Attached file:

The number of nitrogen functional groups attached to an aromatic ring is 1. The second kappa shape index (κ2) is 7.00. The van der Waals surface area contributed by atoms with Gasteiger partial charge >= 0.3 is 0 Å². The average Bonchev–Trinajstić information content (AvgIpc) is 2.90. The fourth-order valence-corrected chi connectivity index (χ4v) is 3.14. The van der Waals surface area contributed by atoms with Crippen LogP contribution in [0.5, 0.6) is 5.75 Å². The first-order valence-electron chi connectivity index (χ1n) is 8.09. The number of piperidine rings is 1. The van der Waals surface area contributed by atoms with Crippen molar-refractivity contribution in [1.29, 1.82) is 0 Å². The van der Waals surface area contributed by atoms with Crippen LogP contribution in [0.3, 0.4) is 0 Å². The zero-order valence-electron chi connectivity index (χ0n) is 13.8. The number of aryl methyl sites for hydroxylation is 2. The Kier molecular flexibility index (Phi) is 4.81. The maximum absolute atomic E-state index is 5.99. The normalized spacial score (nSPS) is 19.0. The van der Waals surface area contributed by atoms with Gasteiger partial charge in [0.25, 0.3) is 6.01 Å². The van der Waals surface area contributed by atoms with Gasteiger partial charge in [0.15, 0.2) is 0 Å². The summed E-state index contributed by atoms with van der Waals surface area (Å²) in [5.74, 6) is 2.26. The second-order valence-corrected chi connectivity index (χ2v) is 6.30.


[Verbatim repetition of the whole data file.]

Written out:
The number of nitrogen functional groups attached to an aromatic ring is 1. The second kappa shape index (κ2) is 7.00. The van der Waals surface area contributed by atoms with Gasteiger partial charge >= 0.3 is 0 Å². The average Bonchev–Trinajstić information content (AvgIpc) is 2.90. The fourth-order valence-corrected chi connectivity index (χ4v) is 3.14. The van der Waals surface area contributed by atoms with Crippen LogP contribution in [0.5, 0.6) is 5.75 Å². The first-order valence-electron chi connectivity index (χ1n) is 8.09. The number of piperidine rings is 1. The van der Waals surface area contributed by atoms with Crippen molar-refractivity contribution in [1.29, 1.82) is 0 Å². The van der Waals surface area contributed by atoms with Crippen LogP contribution in [0.3, 0.4) is 0 Å². The zero-order valence-electron chi connectivity index (χ0n) is 13.8. The number of aryl methyl sites for hydroxylation is 2. The Kier molecular flexibility index (Phi) is 4.81. The maximum absolute atomic E-state index is 5.99. The normalized spacial score (nSPS) is 19.0. The van der Waals surface area contributed by atoms with Gasteiger partial charge in [0.25, 0.3) is 6.01 Å². The van der Waals surface area contributed by atoms with Gasteiger partial charge in [0.15, 0.2) is 0 Å². The summed E-state index contributed by atoms with van der Waals surface area (Å²) in [5.74, 6) is 2.26. The second-order valence-corrected chi connectivity index (χ2v) is 6.30.